Due to the maturing prefrontal regions and the heightened sensitivity of adolescents to group conformity, adolescence becomes a period where individuals are more than ever likely to engage in risky behavior (Steinberg & Monahan, 2007), as shown in the various researches above. The lack of anticipating regret in adolescents during decision making results in risk-seeking behaviors in some cases when they should choose the risk-aversive behavior in accordance with the regret-minimizing principle. This can be further compounded by the presence of groups which can result in them being even more insensitive to anticipating regret and hence result in more extreme risk-seeking behaviors. This provides room for further research on how stimulating anticipated regret can influence adolescent decision making to provoke regret-minimizing behavior and how group conformity can influence this relationship.
People often look back on their experiences and reflect on certain events that made them feel regret. Ranging from actions that they should not have committed, to actions that they did not commit, people feel regret for a wide range of actions (Gleicheretal., 1990; Kahneman & Tversky, 1982a; Landman,1987b) (as cited in Gilovich & Medvec, 1995). Regret is an emotion arising retrospectively of decision-making, and this occurs when the outcome resulting from their decision is worse off compared to the outcomes of their alternative decisions back then (Zeelenberg, 2017). There is a sense of individual responsibility central to regret (Zeelenberg, 2018), which allows people to reflect and correct their mistakes for future decision-making. There are many factors which affect the feeling of regret, particularly the effect of time. In a study conducted by Gilovich and Medvec (1995), the experience of regret was found to vary with time. Gilovich and Medvec (1995) found that in the short term, individuals are more likely to experience regret for actions committed, whilst in the long term, individuals are more likely to regret actions that were not committed (inactions). The study proposed several reasons for the shift in feelings of regret with changes in time. There were factors which reduce the regret from committing actions, factors which increase the regret from inactions, and the Zeigarnik effect, which states that regret resulting from inactions tend to become more cognitively accessible as opposed to regret resulting from actions (Gilovich & Medvec, 1995).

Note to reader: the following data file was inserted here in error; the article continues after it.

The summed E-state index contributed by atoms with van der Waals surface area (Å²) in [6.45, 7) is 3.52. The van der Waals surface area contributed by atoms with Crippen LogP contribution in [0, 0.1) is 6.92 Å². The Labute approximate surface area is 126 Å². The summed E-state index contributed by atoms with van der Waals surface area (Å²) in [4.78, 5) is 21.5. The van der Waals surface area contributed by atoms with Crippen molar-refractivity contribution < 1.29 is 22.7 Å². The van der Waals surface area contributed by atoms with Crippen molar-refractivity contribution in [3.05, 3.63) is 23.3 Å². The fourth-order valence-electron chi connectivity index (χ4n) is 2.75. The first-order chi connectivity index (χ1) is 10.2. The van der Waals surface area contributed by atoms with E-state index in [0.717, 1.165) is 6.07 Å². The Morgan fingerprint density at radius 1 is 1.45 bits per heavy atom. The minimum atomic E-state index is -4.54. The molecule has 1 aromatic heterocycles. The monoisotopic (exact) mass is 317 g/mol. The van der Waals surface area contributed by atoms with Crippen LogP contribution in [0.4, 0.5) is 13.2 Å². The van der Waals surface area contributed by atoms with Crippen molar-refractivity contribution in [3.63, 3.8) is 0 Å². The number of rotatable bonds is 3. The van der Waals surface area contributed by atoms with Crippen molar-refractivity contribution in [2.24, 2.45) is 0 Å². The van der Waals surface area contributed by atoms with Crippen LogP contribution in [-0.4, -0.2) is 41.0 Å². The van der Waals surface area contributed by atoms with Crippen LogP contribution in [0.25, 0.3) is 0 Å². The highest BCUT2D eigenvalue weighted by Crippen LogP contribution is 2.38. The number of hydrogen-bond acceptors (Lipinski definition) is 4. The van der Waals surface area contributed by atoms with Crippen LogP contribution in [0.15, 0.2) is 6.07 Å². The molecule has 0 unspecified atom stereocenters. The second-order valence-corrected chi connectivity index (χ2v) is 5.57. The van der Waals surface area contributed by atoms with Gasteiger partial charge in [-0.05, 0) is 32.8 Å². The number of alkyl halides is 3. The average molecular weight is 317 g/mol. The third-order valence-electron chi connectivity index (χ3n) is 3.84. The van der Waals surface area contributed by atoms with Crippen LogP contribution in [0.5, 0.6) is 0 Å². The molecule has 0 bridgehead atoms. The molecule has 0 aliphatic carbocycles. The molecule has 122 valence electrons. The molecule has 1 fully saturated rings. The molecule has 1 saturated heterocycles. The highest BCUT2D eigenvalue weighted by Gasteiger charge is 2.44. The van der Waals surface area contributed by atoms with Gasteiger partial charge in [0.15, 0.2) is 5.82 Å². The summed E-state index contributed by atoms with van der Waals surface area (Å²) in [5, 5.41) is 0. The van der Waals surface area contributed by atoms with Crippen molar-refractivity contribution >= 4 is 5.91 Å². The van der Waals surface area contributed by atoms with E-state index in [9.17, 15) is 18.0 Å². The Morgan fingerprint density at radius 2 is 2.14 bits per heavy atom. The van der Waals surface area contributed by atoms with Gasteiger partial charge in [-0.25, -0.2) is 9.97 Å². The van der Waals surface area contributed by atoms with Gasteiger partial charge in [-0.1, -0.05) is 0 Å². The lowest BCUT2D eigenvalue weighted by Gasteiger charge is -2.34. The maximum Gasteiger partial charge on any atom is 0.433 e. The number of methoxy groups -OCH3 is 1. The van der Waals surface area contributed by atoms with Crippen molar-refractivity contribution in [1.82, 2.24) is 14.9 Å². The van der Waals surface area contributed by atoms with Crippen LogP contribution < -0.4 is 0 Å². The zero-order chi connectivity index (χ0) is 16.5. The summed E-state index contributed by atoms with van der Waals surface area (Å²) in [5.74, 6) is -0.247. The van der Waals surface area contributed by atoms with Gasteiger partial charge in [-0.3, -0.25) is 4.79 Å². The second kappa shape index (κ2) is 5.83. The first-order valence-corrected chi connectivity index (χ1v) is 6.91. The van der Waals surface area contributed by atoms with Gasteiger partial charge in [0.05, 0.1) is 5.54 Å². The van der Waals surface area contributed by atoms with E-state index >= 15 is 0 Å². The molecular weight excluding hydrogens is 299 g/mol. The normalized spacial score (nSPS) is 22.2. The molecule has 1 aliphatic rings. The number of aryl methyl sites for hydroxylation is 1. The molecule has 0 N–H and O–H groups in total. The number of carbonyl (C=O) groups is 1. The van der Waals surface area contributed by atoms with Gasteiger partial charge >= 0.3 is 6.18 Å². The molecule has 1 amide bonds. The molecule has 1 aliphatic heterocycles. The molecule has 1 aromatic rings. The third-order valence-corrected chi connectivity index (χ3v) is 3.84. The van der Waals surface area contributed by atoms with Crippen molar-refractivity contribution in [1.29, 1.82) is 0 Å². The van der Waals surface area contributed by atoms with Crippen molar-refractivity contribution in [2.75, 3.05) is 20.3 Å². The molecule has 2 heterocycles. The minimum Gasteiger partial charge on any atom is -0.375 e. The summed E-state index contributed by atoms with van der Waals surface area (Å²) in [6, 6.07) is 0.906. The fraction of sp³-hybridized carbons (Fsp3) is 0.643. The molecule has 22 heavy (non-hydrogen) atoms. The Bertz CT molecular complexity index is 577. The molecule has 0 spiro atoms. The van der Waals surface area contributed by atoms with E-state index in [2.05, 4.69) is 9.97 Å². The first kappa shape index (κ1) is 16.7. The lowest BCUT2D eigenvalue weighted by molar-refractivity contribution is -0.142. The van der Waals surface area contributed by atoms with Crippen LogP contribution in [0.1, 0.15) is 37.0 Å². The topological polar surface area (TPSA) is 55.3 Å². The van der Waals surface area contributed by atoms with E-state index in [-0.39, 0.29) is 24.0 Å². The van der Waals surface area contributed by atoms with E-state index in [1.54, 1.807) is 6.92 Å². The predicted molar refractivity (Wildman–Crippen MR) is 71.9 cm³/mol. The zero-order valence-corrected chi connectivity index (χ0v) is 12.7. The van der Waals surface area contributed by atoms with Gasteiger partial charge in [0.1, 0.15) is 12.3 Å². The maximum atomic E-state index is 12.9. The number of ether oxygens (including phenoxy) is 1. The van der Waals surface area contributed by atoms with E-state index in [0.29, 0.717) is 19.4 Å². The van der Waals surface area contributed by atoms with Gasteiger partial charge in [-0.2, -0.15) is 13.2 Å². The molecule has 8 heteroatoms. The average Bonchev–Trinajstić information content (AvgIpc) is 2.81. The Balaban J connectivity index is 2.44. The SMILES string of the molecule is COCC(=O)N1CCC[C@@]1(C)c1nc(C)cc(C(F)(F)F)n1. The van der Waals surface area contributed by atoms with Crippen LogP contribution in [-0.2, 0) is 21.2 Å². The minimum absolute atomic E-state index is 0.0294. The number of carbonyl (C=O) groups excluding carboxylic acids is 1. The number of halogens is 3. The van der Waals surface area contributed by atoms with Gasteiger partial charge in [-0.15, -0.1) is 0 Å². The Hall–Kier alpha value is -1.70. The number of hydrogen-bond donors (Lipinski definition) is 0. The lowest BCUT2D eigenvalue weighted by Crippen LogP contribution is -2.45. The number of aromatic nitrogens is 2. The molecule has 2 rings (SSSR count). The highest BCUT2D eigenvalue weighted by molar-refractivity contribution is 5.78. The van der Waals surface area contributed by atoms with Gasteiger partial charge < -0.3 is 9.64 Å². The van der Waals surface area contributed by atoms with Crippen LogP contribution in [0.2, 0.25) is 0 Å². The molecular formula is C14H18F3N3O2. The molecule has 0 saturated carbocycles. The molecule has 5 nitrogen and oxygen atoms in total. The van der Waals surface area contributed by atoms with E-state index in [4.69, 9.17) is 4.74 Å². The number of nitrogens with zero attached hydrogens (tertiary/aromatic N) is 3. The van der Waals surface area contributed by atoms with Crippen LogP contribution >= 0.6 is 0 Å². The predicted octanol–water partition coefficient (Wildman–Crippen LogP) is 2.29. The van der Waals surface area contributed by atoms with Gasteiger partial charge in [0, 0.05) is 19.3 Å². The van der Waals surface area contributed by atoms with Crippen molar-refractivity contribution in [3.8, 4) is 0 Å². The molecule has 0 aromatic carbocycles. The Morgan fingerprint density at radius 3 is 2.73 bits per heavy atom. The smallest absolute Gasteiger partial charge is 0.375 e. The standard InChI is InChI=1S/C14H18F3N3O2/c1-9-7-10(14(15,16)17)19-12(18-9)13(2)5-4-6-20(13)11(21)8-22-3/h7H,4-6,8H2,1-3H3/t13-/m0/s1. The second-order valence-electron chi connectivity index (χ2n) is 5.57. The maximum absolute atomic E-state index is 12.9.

Compared to the retrospective nature of regret, anticipated regret is a prospective emotion in which people try to foresee the amount of regret resulting from their current decisions and proceeding to choose such that they minimize/avoid regret (Zeelenberg, 2018). There have been several theories formed to explain the use of anticipated regret in decision making. One such theory is the regret theory. This theory states that individuals take into consideration the anticipated regret they will feel from their available choices during decision making (Loomes & Sugden, 1982). In this theory, individuals base their decisions on the minimax principle (Luce & Raiffa, 1957; Savage, 1951) (as cited in Zeelenberg, 1999). As such, individuals predict the maximum regret that will be experienced from each of their available options and proceed to choose the option that has the minimal amount of maximum regret. Therefore, it is safe to assume that rational individuals behave in a regret-minimizing way when using anticipated regret as a factor in decision-making. This principle holds in spite of the decision being risk-seeking or risk-aversive. Contrary to prior belief that individuals behave in a risk-aversive manner, this study showed that individuals however behaved in a regret-aversive manner instead. As such, this explains why individuals chose the risk-seeking decision instead of the risk-aversive option as previously believed as it was the regret-minimizing option (Janis & Mann, 1977) (as cited in Zeelenberg, 1999). This study provided further insight of how people take anticipated regret into consideration when they make decisions, and accounts for why the eventual decisions people make sometimes entail the relatively riskier option out of those available. Several other studies have been made to generalize the use of the regret theory and anticipated regret in decision making across different decision-making contexts (Simonson, 1992; Ritov, 1996) (as cited in Zeelenberg, 1999).